Sunday, March 25, 2012

Interplanetary Travel

Astronomers atop Mt Athos, BL24189, f. 15
Possibilities are speeding up. We're in the liminal breath-catching week of spring break, and then six more weeks of hurtling forth, and then Kalamazoo, and then summer.  There's a pull now to stories of travel, really far away travel.  I think of Mandeville's astronomers to our left here and their calculations and their measurements and I wonder about what they desired. There's infinite interest in their instruments and groupings and the sticks (alignments?) they're poking at the illuminated letters of a cryptic language upon the ground. Images of astronomers studying the planets show up regularly in the treatises of late medieval moral education I've been studying.  It would be easy and tempting to fold their presence into a desire for universal conquest bestowed upon the princes meant to read these treatises, but I wonder about taking their presence at face value for a little bit: about considering the morality of interplanetary (any?) travel.

Mercury et al. BNMS143, f. 26v
Goodness knows the planets themselves were moralized. Here, with the author wishing them good luck, Mercury sets out with Juno, Minerva and Venus to help the Lover negotiate an inter-planetary chess game, through which he will learn much about the human condition. The planets were given names and adventures and motives, all within an allegorical framework now seen as (wow, almost literally) window-dressing to the physics and astronomy through which we experience planets today. But what if these planets really did have a morality? Never mind what if we saw them that way. What if there was a character to Jupiter that wasn't just gasses and mass? What if Venus really is the only planet that resonates with the feminine? Oh wait, it would mean that nature has morality, too, and Darwin took care of that (thank goodness).  As ever, there's no nostalgia in these wonderings, more of a curiosity about how these medieval frameworks still shimmer beneath our own every once in a while (and why they do). 

Edgar Rice Burroughs, 1917
Take the film John Carter (and the 1917 Edgar Rice Burroughs John Carter of Mars Barsoom series along with it) - universally, it seems, rejected by the public, adored by myself, my family and those we love.  Who wouldn't want to see how machines on Mars were imagined in 1917 and illustrated in 2012?  Why wouldn't it make a marvelous kind of sense that an American Civil War veteran would wind up in the midst of another civil war on Mars?  Interesting to me in all this, is the kiss of death: what didn't capture audiences. Was it the inter-planetary romance? (apparently, that's a sub-genre of science fiction which I find inexplicably delightful) Was it the confusion of the civil war itself? (human creatures (but with blue blood instead of our red!) fight each other, while skinny green tusked creatures watch and try to choose a side) Was it, could it be, that whatever racial politics motivated Burroughs to write the Tarzan series are present here and unappealing to modern audiences?  Is it the pseudo-science as too thin a veneer for skin-tight outfits and the weird, disturbing sexiness we so often ascribe to aliens?  When Mandeville writes about peoples beyond the realm of the imagination in the 14th century, it's their kinship structures he describes in detail. For us post-Freudians, we always have to know the sex lives of others.  I should take the time to figure out why we loved it, but the end of my time alone here draws nigh - it wasn't plot or character, it was watching the future  back then now. Some love of the gesture of making a 2012 film of a 1917 imagining of a Mars-in-1917 reality. That can't be why Oliver and Iris loved it, so I'll need to ask them more.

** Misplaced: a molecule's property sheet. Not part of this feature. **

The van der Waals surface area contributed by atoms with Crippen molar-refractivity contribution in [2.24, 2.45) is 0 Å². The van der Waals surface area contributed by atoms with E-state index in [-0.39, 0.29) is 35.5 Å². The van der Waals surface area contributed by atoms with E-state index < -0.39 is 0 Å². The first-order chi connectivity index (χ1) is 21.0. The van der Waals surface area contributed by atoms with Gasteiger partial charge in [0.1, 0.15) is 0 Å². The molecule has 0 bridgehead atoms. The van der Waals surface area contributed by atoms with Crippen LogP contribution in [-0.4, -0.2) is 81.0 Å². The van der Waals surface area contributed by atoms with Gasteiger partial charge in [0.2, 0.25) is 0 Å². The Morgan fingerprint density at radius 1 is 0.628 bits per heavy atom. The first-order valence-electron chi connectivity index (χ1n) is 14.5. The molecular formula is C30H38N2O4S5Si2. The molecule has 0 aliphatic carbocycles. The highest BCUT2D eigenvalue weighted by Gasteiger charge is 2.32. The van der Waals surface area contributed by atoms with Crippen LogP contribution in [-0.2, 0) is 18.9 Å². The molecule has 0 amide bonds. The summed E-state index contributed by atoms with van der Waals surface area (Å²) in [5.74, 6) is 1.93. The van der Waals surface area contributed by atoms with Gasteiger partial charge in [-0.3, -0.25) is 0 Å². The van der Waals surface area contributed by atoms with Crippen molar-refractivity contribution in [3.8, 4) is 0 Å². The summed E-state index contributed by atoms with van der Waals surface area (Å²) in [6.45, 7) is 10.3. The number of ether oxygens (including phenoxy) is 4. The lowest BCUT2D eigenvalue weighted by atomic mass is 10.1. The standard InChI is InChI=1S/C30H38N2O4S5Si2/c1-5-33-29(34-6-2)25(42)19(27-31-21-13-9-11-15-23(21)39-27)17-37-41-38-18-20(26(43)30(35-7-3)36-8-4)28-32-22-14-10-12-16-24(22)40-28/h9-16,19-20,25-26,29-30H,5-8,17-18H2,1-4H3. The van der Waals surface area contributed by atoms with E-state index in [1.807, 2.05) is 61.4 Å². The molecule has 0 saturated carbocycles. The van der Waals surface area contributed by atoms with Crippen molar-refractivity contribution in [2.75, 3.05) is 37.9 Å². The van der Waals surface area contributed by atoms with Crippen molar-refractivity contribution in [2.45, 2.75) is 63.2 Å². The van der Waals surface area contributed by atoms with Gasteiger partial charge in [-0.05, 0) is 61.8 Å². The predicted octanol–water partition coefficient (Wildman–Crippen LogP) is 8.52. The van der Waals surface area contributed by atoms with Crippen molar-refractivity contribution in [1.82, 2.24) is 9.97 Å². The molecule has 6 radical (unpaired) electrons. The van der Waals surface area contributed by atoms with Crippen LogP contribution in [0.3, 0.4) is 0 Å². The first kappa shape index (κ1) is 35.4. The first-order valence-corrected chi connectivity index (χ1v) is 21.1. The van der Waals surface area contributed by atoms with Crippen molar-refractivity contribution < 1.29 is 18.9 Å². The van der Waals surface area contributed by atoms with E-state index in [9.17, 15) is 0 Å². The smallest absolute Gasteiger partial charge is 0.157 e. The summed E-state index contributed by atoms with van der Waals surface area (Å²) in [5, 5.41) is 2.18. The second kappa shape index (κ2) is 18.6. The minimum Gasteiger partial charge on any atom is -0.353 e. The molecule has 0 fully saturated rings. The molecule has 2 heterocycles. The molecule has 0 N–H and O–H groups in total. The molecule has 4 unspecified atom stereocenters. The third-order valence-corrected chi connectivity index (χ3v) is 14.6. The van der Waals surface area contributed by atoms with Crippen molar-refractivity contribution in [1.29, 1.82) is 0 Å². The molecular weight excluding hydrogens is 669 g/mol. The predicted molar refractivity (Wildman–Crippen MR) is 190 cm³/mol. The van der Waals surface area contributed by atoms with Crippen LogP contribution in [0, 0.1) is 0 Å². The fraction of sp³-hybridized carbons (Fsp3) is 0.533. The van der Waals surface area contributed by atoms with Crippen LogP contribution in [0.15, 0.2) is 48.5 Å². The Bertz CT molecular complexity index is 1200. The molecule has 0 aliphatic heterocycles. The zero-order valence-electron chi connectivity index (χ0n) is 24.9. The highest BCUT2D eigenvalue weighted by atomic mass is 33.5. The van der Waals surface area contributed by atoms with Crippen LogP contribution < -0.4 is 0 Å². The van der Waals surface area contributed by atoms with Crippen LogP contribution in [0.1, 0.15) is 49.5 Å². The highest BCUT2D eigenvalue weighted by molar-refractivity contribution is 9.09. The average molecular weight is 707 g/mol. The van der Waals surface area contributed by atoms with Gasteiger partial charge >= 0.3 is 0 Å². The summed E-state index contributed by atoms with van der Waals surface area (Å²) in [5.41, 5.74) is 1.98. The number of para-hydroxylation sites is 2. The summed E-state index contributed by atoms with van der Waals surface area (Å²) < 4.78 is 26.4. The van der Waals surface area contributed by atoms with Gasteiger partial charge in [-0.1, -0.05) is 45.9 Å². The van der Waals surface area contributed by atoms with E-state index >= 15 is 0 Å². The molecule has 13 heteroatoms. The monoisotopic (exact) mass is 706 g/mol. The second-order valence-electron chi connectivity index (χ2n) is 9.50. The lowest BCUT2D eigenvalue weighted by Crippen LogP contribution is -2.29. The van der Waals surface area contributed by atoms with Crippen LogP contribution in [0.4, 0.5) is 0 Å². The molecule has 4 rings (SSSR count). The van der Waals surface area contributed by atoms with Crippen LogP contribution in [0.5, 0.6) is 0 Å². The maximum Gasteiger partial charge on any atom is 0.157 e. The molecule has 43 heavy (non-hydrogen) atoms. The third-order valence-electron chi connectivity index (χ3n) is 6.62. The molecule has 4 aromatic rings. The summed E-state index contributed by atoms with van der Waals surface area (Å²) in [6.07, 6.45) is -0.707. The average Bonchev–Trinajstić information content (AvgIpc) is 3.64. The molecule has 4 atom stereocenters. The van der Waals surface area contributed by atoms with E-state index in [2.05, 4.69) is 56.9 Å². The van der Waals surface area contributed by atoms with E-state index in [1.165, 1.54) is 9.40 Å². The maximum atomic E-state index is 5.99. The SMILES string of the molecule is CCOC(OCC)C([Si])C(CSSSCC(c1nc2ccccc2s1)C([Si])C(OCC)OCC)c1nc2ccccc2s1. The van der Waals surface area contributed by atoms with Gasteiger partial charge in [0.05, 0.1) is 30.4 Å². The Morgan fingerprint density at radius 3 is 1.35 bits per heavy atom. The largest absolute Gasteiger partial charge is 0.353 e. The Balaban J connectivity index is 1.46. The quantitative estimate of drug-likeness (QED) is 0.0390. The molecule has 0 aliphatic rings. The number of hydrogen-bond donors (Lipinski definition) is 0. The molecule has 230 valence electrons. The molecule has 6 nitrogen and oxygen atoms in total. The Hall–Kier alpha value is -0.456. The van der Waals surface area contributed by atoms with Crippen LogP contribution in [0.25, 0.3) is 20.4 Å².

Because it was so easy to get the kids to come to Indianapolis Symphony Orchestra's performance at DePauw of Gustav Holst's The Planets, premiered in (hello!) 1918.  "Mars" had both girls clutching my arm, and "Neptune" left the entire 1400-seat hall suspended in his mystic web - followed up during the applause by Oliver literally gasping for air at how awesome that had been.  A father of a dearest friend of ours who came with us intimated that had the pieces not been named after planets, the orchestral suite by itself would never have become famous.  Quite perhaps so.  But therein lies the power of our imaginings of the persona, and necessarily then morality, of the planets.


  1. Thanks for this wonderful little planetary adventure! I am just catching up on my blog reading after having been at a conference in Orlando, where one of the best presentations I saw was given by a sci writer / rocket designer on the history of imagining that planets are PLACES you can travel to and explore rather than dots in the sky or allegories. In his account Kepler was the first to imagine a trip to the moon. I can't think of a medieval parallel to that! An uncanny phenomenon that emerged from his documenting of imagined space travel is that science and reality merely followed where texts went forst, so much so that the shape and weight of ships -- and sometimes even their names -- were predicted by literature long before science could build these things.

    1. oh wow - the move from persons to places for planets: that is terrific! I always think of Vermeer's _Astronomer_ painting in connection with Kepler, especially his wonderful gesture touching that _celestial_ globe - i know that it's a common configuration, but imagining the universe itself as a globe trips me up every time. (this is a rich, wonderful place to experience the painting:

      Congrats on the Orlando conference - fantastic indeed!